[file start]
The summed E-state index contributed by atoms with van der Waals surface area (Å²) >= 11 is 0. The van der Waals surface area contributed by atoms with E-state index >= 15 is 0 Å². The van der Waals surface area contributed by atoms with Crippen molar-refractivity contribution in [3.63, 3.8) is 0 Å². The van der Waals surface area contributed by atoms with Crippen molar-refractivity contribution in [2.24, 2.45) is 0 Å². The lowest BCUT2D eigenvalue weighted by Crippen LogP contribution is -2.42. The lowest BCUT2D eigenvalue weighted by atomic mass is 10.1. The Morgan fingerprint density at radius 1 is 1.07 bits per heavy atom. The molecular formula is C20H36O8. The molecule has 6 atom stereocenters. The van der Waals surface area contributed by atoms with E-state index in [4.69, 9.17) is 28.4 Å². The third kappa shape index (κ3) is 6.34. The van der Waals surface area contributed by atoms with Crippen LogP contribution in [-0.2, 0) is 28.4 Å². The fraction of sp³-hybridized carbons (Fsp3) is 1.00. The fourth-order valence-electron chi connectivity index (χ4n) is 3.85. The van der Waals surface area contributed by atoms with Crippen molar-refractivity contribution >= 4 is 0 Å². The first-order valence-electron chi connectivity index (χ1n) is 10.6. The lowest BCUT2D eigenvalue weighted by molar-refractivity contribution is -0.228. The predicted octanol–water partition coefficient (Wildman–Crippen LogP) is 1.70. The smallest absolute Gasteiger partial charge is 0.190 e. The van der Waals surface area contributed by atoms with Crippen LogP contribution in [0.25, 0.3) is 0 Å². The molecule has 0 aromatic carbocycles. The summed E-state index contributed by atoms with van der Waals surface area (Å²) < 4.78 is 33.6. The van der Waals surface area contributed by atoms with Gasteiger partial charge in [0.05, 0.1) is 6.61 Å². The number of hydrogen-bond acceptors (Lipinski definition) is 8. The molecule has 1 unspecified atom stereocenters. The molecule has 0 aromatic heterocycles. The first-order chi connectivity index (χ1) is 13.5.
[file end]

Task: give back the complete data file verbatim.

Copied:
The summed E-state index contributed by atoms with van der Waals surface area (Å²) >= 11 is 0. The van der Waals surface area contributed by atoms with E-state index >= 15 is 0 Å². The van der Waals surface area contributed by atoms with Crippen molar-refractivity contribution in [3.63, 3.8) is 0 Å². The van der Waals surface area contributed by atoms with Crippen molar-refractivity contribution in [2.24, 2.45) is 0 Å². The lowest BCUT2D eigenvalue weighted by Crippen LogP contribution is -2.42. The lowest BCUT2D eigenvalue weighted by atomic mass is 10.1. The Morgan fingerprint density at radius 1 is 1.07 bits per heavy atom. The molecular formula is C20H36O8. The molecule has 6 atom stereocenters. The van der Waals surface area contributed by atoms with E-state index in [4.69, 9.17) is 28.4 Å². The third kappa shape index (κ3) is 6.34. The van der Waals surface area contributed by atoms with Crippen LogP contribution in [-0.2, 0) is 28.4 Å². The fraction of sp³-hybridized carbons (Fsp3) is 1.00. The fourth-order valence-electron chi connectivity index (χ4n) is 3.85. The van der Waals surface area contributed by atoms with Crippen molar-refractivity contribution >= 4 is 0 Å². The first-order valence-electron chi connectivity index (χ1n) is 10.6. The lowest BCUT2D eigenvalue weighted by molar-refractivity contribution is -0.228. The predicted octanol–water partition coefficient (Wildman–Crippen LogP) is 1.70. The smallest absolute Gasteiger partial charge is 0.190 e. The van der Waals surface area contributed by atoms with Crippen LogP contribution in [0.25, 0.3) is 0 Å². The molecule has 0 aromatic carbocycles. The summed E-state index contributed by atoms with van der Waals surface area (Å²) < 4.78 is 33.6. The van der Waals surface area contributed by atoms with Gasteiger partial charge in [0.05, 0.1) is 6.61 Å². The number of hydrogen-bond acceptors (Lipinski definition) is 8. The molecule has 1 unspecified atom stereocenters. The molecule has 0 aromatic heterocycles. The first-order chi connectivity index (χ1) is 13.5.